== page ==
These common resume mistakes you need to fix them right now – yeah, that’s right!
It is very easy to make mistakes in your resume and extremely difficult to fix the damage, when an employer get your resume in his hands. Thus, prevention is crucial, whether you are writing your first CV or a review for the job search in the middle of your career. Check out this guide so as not to repeat the most common mistakes in your resume.
10 Most Common Resume Mistakes You Can’t Afford to Make
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Typos and Grammatical Errors!
Your resume must be grammatically perfect! If not, employers will read between the lines and draw not-so-flattering conclusions about you, like: “this person cannot write properly” or “this person obviously doesn’t care about his image, the position or the company.”
- Not being specific
Employers need to understand what you have done and what you have accomplished in your previous jobs. For example:
- Worked with employees in a restaurant.
- Hired, trained and supervised more than 20 employees in a restaurant with annual sales of more than 2 million Naira.
Both phrases could describe the same person, but the detailed descriptions given in example No. 2 will draw more attention to a potential employer.
- A resume that makes for all employers!
Whenever you try to develop a generic resume and send it to all employers, it almost always ends up in the recycling bin. Employers want you to write a resume specifically for them. They expect you to show clearly how and why you fit the position in the company.
- Highlighting Duties Instead of Accomplishments
It’s easy to fall into the trap where you start listing job duties on your resume. For example:
- Monitored group meetings and recorded minutes.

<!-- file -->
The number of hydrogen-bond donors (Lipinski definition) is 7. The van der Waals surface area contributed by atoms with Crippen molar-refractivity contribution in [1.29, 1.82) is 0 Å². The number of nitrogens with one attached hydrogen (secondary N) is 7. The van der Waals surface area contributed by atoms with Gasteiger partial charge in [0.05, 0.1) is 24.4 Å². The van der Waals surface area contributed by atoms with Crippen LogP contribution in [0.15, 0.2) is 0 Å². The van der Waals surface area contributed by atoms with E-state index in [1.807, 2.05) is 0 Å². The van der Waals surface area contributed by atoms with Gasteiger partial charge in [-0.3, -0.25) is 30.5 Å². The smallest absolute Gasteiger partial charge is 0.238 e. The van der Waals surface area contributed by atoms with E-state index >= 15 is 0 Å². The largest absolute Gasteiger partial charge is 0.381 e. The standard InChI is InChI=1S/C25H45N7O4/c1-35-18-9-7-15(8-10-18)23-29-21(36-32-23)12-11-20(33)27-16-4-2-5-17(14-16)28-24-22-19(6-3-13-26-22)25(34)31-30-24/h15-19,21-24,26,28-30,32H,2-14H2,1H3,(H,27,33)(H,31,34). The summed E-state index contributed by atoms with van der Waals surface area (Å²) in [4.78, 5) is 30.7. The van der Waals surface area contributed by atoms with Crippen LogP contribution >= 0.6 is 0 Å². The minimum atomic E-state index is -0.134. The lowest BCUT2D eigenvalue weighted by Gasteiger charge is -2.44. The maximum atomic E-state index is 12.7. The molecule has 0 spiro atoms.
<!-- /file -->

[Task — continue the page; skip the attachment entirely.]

- Worked with children in a nursery environment.
- Update departmental files.
Employers, however, do not care so much about what you do and what you have accomplished in your various activities. They’re looking for statements more like these:
- Used laptop to record weekly meeting minutes and compiled them in a Microsoft Word-based file for future organizational reference.
- Developed 3 daily activities for preschool-age children and prepared them for a 10 minutes holiday performance programs.
Reorganized 10 years’ worth of unwieldy files, making them easily accessible to department members.
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- Lengthy expressions – A few information!
Despite what one may read or hear, there are no real rules governing the ideal length of a CV. Why? Because people have different tastes and expectations as reference to writing a professional CV.
This does not mean that you should start sending a resume 5-pages, of course! In general, you should limit yourself to a maximum of about 2-pages. But don’t feel that you must use two pages, if you can do it in 1-page. Conversely, do not leave important information out of your resume, simply to comply with an arbitrary standard of 1-page!
- Bad Objective– Wrong target!
Employers do read your resume objective statement, but too often they plow through vague expressions like, “Seeking a dynamic position that offers professional growth.” Give employers something specific and, most importantly, something that focuses on their needs as well as your own. Example: “A challenging entry-level marketing position that allows me to contribute my skills and experience in fund-raising for non-profit organizations.”
- No action verbs!
Avoid using phrases like “responsible”. Instead, use action verbs: “Resolved user questions as part of an IT help desk serving over 4,000 students and staff.”
- Leaving out Important Information
You may be tempted, for example, to eliminate the jobs you have done to earn extra money in school. Usually, though, the soft skills you have gained from those experiences (e.g. the work ethic, time management, etc.) are much more important to employers than you might think.
- Aesthetically (Visually) too “heavy”
If your resume is written with five different fonts, scattered bullet points and asynchronous order, it is most likely to give the employer a headache. So, it is advisable to show your resume to other people before sending it to prospective employers. – Do they find it visually appealing? If what you have is hard on the eyes of your friend, it would definitely be for the employer who will read it, so you should review it.
- Incorrect Contact Details!
I once worked with a student whose resume seemed highly professional, but he wasn’t getting any job offers from employers. So, one day I asked him jokingly if the phone number he had given in his resume was correct. As if by chance … It was not! Once he corrected his contact details, he began to get calls from employers. Moral of the story: To avoid these common resume mistakes, always double-check even the smallest detail on your resume – better sooner than later.
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